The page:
The after effect of the interactions was simple – I no longer trusted their expertise.  The irony of it is in the fact that some of the questions were not even in their area of expertise.  The Baby Boomers did not have to provide an answer as they could have easily deferred the question.  Instead in each situation they attempted to spout some rather odd sounding answer that came across as just that…odd.

One of the most powerful communication tools is to simply state, “I don’t know.”  If that is too direct you can use, “I’m not sure.”  In a strange way, I find it edifying of the person’s expertise – they answer questions that they know and they legitimately answer with an I don’t know if it is outside of their knowledge base.

It is disarming, real and authentic. offers up tricks for telecommuters in this article.  There are some solid points like this:

5. Communication

It’s very easy to forget the outside world when you work from home. While you do get to avoid the intricacies of corporate politics, it also means that you have to be your own advocate.

Make sure there are multiple ways for your boss and colleagues to contact you. Check your email frequently, and respond as immediately as you can. Keep your phone at hand, and make sure you call if there’s an office meeting. An instant messaging service works well for open communication if something changes last minute. For more long distance projects, make use of free video conferencing tools like Skype.

This fact is mission-critical.  One of my customers has a remote salesperson who works in the same small town as the office, but she telecommutes.  I’m not sure why, but that is a topic for another post.  Anyway, one of the things she has expertly established is her lack of availability during the work day.  What I mean is that the office can never get her on the phone during the day.  Cell phone, home phone…it doesn’t matter, their calls always end up in voicemail.

I find this fact appalling, but my customer tolerates it.  What I believe this does is free her up to do other activities during goal time for selling.  The office has now become accustomed to not reaching her on the phone so they think nothing of it.

If you manage telecommuters, you must have a communication channel (cell, text, IM, etc.) that always allows access to them.

Sometimes the best advice is simply stated which is true of this post titled The Fallacy of an Open-Door Policy.  This topic catches my attention in that some of the worst managers I worked for claimed profusely that they had an open-door policy.  They stated it, but we sales reps all knew it was a ruse.

I think the author strikes a perfect chord with this:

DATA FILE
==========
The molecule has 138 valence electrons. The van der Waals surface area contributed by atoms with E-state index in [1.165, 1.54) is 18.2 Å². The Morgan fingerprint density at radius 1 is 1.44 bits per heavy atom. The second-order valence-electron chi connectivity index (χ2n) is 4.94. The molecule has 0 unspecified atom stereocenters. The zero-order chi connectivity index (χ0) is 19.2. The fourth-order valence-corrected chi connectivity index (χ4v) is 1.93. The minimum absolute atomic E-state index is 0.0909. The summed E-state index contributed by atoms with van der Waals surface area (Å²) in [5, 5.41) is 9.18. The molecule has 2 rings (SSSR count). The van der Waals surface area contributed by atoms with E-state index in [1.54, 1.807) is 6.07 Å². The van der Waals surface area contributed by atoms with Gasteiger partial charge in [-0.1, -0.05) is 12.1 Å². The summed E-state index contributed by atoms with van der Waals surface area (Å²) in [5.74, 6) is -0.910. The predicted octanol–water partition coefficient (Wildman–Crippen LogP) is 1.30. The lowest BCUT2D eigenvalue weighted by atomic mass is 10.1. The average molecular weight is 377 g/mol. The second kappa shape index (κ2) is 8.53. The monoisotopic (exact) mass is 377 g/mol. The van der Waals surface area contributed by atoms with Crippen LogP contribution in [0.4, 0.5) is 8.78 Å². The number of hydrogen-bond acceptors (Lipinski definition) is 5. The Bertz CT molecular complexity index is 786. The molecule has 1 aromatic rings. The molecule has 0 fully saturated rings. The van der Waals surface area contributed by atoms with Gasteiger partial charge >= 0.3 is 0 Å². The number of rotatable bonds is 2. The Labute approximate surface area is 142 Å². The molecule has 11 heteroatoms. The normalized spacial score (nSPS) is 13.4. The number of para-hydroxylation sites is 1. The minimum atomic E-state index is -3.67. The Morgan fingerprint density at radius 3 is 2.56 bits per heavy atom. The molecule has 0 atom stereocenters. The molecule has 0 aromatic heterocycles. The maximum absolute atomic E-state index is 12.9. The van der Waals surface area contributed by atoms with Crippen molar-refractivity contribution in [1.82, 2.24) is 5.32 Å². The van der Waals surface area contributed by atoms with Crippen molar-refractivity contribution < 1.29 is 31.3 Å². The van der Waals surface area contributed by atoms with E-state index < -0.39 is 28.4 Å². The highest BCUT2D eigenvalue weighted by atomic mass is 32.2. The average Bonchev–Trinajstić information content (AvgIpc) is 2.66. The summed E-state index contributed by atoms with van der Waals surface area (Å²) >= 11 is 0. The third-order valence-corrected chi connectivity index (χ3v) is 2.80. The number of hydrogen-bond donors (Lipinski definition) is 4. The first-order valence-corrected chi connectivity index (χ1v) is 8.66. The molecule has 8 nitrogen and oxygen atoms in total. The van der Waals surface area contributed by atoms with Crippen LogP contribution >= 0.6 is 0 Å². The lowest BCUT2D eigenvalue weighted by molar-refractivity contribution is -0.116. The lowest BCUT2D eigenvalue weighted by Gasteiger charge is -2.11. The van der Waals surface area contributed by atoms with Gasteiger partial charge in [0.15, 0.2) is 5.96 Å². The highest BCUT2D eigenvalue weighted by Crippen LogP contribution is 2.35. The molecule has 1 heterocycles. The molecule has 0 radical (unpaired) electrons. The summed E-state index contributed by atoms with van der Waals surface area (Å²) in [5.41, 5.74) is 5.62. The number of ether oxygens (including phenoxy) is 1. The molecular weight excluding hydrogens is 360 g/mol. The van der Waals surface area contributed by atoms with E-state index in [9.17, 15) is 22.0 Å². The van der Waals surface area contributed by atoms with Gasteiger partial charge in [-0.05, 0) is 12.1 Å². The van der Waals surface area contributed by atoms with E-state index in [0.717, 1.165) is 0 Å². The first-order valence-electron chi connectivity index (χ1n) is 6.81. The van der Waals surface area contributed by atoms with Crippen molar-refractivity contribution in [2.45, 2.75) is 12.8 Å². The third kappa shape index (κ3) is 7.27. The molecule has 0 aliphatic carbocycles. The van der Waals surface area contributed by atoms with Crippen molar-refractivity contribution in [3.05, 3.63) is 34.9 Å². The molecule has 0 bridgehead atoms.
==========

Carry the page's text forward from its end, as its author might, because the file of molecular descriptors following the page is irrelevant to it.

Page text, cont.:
You need to create an environment where people can speak up in any venue. I’ve had some of my most important communications with employees driving in the car, standing in the lunchroom, or walking through the shop floor.

How true…and difficult to put in practice for some managers.

I’m presently working on some leadership projects with our customers so these topics are probably on my mind more than usual. presents an article Communication for Managers 101 that provides 5 steps for better communication between managers and employees.

Some of the suggestions are rudimentary, but we encounter many managers who simply do not follow these basic tenets.  The reason why good communication is important, in case you had to ask (emphasis mine):

Harvard Business Publications recently confirmed what many have always known: effective communication is the number one skill for executives to develop.

A Gallup poll of more than 1 million U.S. workers concluded that the No. 1 reason people quit their jobs is because of problems with their immediate supervisor. Also, surveys show that over 80% of work-related problems are due to a breakdown in communication (Felber 2002).

It doesn’t get any more straight-forward than that.  The suggestion I appreciated the most:

2. Offer your employees time to prepare. It is only fair that you allow your employees some time to prepare for the meeting too by giving them a heads-up on what the meeting will be about. Communication is a two-way process. When an employee isn’t given time to prepare, they are left hearing your thoughts and unable to provide sufficient input that might be necessary. When you call a meeting without giving them time to collect their thoughts on the subject, you are setting yourself up for 2 big problems:

• You are being unfair to the employee, which will affect their workplace satisfaction and morale. After all, no one likes to be blind-sighted by their boss.
• You are causing productivity problems. You will not be getting all the input you may require.

Did anyone else think the proper phrase was “blindsided” instead of “blind-sighted?”  The things you learn here at the Hire Sense.